Huge land, rich natural resources and advanced technology are not the only aspects that make the United States the world’s greatest country today. A number of strategists like Carter have played a crucial role in helping America play its outsized role on the global stage. A true strategist does not offer specific tactics to win battles; they analyze the flow of a situation from a long-term perspective and provide insights on how government policies should be designed to serve the country.

George F. Kennan was another such strategist. While serving as chargé d’affaires to the Soviet Union in 1946, Kennan sent a lengthy telegram to the U.S. Department of State detailing the urgency of an American strategy to stop the expansion of Soviet communism. The plea paved the way for Washington to adopt the containment policy, which became the backbone of the Cold War.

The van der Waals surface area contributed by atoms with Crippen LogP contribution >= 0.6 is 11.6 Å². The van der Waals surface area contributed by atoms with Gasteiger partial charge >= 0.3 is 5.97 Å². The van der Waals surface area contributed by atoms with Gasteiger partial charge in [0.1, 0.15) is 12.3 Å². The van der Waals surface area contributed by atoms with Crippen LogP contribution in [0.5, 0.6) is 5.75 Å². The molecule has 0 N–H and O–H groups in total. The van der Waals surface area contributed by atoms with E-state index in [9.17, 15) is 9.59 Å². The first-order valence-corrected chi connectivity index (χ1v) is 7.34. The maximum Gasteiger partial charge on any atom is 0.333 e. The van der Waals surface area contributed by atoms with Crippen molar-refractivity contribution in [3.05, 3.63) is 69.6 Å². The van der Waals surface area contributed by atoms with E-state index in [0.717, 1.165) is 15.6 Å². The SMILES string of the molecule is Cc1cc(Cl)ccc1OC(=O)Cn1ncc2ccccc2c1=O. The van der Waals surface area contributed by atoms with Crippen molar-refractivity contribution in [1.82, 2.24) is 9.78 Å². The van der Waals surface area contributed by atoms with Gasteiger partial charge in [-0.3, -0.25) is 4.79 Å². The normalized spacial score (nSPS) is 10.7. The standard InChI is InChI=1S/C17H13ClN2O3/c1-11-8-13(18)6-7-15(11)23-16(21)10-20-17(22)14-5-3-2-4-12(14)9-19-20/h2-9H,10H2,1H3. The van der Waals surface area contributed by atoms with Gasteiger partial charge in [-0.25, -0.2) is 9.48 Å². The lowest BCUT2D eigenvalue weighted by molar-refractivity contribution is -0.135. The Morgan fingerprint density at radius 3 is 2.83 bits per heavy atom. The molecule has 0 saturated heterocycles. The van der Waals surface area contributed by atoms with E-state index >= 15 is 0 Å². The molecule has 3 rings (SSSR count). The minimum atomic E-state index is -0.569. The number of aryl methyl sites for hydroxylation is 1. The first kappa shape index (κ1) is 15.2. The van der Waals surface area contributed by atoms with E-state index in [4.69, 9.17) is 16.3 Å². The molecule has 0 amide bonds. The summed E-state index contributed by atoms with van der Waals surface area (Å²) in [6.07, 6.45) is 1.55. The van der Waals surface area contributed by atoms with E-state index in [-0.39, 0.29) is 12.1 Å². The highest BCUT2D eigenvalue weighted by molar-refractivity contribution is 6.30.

While serving as a national security adviser to the Senate Steering Committee in 1980, Michael Pillsbury, currently director of the Center on Chinese Strategy at the Hudson Institute, wrote in an op-ed published in Foreign Policy under the title “Strategic Acupuncture,” that if Beijing and Washington were to face off against each other, Beijing would try to aim for Washington’s most vulnerable point — the acupuncture point — considering its relatively weaker power. Seventeen years later, in 1979, China’s PLA National Defense University officially acknowledged that the People’s Liberation Army was indeed pursuing “strategic acupuncture” against America.